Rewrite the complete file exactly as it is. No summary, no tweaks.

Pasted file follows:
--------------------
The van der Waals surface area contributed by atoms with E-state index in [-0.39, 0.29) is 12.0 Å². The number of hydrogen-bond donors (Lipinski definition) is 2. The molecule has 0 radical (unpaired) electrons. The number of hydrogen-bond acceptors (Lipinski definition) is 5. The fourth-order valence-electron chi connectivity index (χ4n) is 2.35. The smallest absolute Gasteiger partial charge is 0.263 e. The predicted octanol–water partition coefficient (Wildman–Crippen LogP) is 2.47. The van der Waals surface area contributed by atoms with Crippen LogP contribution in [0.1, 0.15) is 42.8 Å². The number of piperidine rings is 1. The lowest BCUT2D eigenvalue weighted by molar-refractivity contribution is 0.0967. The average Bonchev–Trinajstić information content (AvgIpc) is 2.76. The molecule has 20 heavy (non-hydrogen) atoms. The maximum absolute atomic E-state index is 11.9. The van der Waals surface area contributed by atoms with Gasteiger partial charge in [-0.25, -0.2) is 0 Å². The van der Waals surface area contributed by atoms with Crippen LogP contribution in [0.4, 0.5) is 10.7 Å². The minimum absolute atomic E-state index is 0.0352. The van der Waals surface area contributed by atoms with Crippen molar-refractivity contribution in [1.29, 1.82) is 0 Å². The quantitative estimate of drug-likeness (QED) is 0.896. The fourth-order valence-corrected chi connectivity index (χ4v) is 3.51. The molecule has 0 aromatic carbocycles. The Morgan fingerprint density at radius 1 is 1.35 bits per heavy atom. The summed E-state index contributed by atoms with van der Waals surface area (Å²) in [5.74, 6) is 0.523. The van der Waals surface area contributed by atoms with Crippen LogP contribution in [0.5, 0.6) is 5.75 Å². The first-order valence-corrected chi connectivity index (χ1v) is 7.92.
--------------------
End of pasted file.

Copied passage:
The van der Waals surface area contributed by atoms with E-state index in [-0.39, 0.29) is 12.0 Å². The number of hydrogen-bond donors (Lipinski definition) is 2. The molecule has 0 radical (unpaired) electrons. The number of hydrogen-bond acceptors (Lipinski definition) is 5. The fourth-order valence-electron chi connectivity index (χ4n) is 2.35. The smallest absolute Gasteiger partial charge is 0.263 e. The predicted octanol–water partition coefficient (Wildman–Crippen LogP) is 2.47. The van der Waals surface area contributed by atoms with Crippen LogP contribution in [0.1, 0.15) is 42.8 Å². The number of piperidine rings is 1. The lowest BCUT2D eigenvalue weighted by molar-refractivity contribution is 0.0967. The average Bonchev–Trinajstić information content (AvgIpc) is 2.76. The molecule has 20 heavy (non-hydrogen) atoms. The maximum absolute atomic E-state index is 11.9. The van der Waals surface area contributed by atoms with Gasteiger partial charge in [-0.25, -0.2) is 0 Å². The van der Waals surface area contributed by atoms with Crippen LogP contribution in [0.4, 0.5) is 10.7 Å². The minimum absolute atomic E-state index is 0.0352. The van der Waals surface area contributed by atoms with Crippen molar-refractivity contribution in [1.29, 1.82) is 0 Å². The quantitative estimate of drug-likeness (QED) is 0.896. The fourth-order valence-corrected chi connectivity index (χ4v) is 3.51. The molecule has 0 aromatic carbocycles. The Morgan fingerprint density at radius 1 is 1.35 bits per heavy atom. The summed E-state index contributed by atoms with van der Waals surface area (Å²) in [5.74, 6) is 0.523. The van der Waals surface area contributed by atoms with Crippen LogP contribution in [0.5, 0.6) is 5.75 Å². The first-order valence-corrected chi connectivity index (χ1v) is 7.92.